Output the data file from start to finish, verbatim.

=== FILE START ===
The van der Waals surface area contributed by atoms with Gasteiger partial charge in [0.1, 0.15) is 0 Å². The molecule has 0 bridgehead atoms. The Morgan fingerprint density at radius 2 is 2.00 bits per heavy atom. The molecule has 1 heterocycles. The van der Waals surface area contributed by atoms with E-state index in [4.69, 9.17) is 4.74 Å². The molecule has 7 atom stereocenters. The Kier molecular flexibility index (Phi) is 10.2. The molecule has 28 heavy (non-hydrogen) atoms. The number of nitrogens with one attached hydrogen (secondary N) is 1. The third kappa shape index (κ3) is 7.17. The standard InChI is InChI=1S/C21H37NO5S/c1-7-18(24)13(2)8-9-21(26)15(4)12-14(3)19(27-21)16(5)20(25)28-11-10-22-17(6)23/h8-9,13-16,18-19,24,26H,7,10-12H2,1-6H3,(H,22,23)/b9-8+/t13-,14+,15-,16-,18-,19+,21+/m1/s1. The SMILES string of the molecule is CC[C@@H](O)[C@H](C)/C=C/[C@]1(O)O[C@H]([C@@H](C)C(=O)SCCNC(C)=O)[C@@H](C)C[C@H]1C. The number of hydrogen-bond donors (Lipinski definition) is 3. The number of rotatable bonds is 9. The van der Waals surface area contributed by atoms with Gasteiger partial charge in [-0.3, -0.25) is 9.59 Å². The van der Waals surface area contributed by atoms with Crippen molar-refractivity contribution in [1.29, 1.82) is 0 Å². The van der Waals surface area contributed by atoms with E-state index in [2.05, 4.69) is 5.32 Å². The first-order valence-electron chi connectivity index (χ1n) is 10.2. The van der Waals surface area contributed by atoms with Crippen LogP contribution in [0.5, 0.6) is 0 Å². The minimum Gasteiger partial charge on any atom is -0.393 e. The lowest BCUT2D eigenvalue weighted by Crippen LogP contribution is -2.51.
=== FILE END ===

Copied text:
The van der Waals surface area contributed by atoms with Gasteiger partial charge in [0.1, 0.15) is 0 Å². The molecule has 0 bridgehead atoms. The Morgan fingerprint density at radius 2 is 2.00 bits per heavy atom. The molecule has 1 heterocycles. The van der Waals surface area contributed by atoms with E-state index in [4.69, 9.17) is 4.74 Å². The molecule has 7 atom stereocenters. The Kier molecular flexibility index (Phi) is 10.2. The molecule has 28 heavy (non-hydrogen) atoms. The number of nitrogens with one attached hydrogen (secondary N) is 1. The third kappa shape index (κ3) is 7.17. The standard InChI is InChI=1S/C21H37NO5S/c1-7-18(24)13(2)8-9-21(26)15(4)12-14(3)19(27-21)16(5)20(25)28-11-10-22-17(6)23/h8-9,13-16,18-19,24,26H,7,10-12H2,1-6H3,(H,22,23)/b9-8+/t13-,14+,15-,16-,18-,19+,21+/m1/s1. The SMILES string of the molecule is CC[C@@H](O)[C@H](C)/C=C/[C@]1(O)O[C@H]([C@@H](C)C(=O)SCCNC(C)=O)[C@@H](C)C[C@H]1C. The number of hydrogen-bond donors (Lipinski definition) is 3. The number of rotatable bonds is 9. The van der Waals surface area contributed by atoms with Gasteiger partial charge in [-0.3, -0.25) is 9.59 Å². The van der Waals surface area contributed by atoms with Crippen molar-refractivity contribution in [1.29, 1.82) is 0 Å². The van der Waals surface area contributed by atoms with E-state index in [2.05, 4.69) is 5.32 Å². The first-order valence-electron chi connectivity index (χ1n) is 10.2. The van der Waals surface area contributed by atoms with Crippen LogP contribution in [0.5, 0.6) is 0 Å². The minimum Gasteiger partial charge on any atom is -0.393 e. The lowest BCUT2D eigenvalue weighted by Crippen LogP contribution is -2.51.